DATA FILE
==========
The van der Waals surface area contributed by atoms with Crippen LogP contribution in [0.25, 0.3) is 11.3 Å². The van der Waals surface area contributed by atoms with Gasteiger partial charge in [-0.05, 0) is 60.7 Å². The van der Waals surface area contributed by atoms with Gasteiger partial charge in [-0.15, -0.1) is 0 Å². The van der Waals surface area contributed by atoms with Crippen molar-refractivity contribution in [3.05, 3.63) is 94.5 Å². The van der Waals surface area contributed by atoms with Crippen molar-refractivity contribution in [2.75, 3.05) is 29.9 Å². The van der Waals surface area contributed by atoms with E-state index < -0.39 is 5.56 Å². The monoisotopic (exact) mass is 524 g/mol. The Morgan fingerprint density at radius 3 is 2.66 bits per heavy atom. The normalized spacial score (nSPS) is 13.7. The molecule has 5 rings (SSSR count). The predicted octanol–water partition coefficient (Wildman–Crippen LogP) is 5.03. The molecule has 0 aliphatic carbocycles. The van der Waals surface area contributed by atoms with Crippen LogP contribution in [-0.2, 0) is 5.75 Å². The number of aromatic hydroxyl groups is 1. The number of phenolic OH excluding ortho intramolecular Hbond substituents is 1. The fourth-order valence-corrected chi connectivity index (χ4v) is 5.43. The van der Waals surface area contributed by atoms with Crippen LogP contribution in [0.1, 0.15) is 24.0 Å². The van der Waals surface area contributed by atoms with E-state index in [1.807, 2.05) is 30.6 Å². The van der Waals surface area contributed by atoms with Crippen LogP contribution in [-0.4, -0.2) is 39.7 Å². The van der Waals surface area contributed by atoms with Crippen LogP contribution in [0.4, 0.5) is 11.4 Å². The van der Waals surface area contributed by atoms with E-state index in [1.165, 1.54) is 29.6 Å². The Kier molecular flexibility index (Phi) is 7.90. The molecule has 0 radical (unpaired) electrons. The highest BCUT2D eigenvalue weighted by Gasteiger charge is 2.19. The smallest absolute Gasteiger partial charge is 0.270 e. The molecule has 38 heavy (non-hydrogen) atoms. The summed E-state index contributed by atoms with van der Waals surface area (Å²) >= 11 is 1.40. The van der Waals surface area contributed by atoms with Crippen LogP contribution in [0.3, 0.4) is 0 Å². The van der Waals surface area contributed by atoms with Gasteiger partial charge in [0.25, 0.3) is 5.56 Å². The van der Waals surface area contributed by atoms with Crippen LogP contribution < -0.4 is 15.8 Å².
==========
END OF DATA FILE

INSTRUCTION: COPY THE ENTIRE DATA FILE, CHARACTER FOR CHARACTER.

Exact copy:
The van der Waals surface area contributed by atoms with Crippen LogP contribution in [0.25, 0.3) is 11.3 Å². The van der Waals surface area contributed by atoms with Gasteiger partial charge in [-0.05, 0) is 60.7 Å². The van der Waals surface area contributed by atoms with Gasteiger partial charge in [-0.15, -0.1) is 0 Å². The van der Waals surface area contributed by atoms with Crippen molar-refractivity contribution in [3.05, 3.63) is 94.5 Å². The van der Waals surface area contributed by atoms with Crippen molar-refractivity contribution in [2.75, 3.05) is 29.9 Å². The van der Waals surface area contributed by atoms with E-state index < -0.39 is 5.56 Å². The monoisotopic (exact) mass is 524 g/mol. The Morgan fingerprint density at radius 3 is 2.66 bits per heavy atom. The normalized spacial score (nSPS) is 13.7. The molecule has 5 rings (SSSR count). The predicted octanol–water partition coefficient (Wildman–Crippen LogP) is 5.03. The molecule has 0 aliphatic carbocycles. The van der Waals surface area contributed by atoms with Crippen LogP contribution in [-0.2, 0) is 5.75 Å². The number of aromatic hydroxyl groups is 1. The number of phenolic OH excluding ortho intramolecular Hbond substituents is 1. The fourth-order valence-corrected chi connectivity index (χ4v) is 5.43. The van der Waals surface area contributed by atoms with Crippen LogP contribution in [0.1, 0.15) is 24.0 Å². The van der Waals surface area contributed by atoms with E-state index in [1.807, 2.05) is 30.6 Å². The van der Waals surface area contributed by atoms with Crippen LogP contribution in [-0.4, -0.2) is 39.7 Å². The van der Waals surface area contributed by atoms with Crippen LogP contribution in [0.4, 0.5) is 11.4 Å². The van der Waals surface area contributed by atoms with E-state index in [1.165, 1.54) is 29.6 Å². The Kier molecular flexibility index (Phi) is 7.90. The molecule has 0 radical (unpaired) electrons. The highest BCUT2D eigenvalue weighted by Gasteiger charge is 2.19. The smallest absolute Gasteiger partial charge is 0.270 e. The molecule has 38 heavy (non-hydrogen) atoms. The summed E-state index contributed by atoms with van der Waals surface area (Å²) >= 11 is 1.40. The van der Waals surface area contributed by atoms with Crippen LogP contribution in [0.3, 0.4) is 0 Å². The van der Waals surface area contributed by atoms with Gasteiger partial charge in [0.25, 0.3) is 5.56 Å². The van der Waals surface area contributed by atoms with Crippen LogP contribution < -0.4 is 15.8 Å².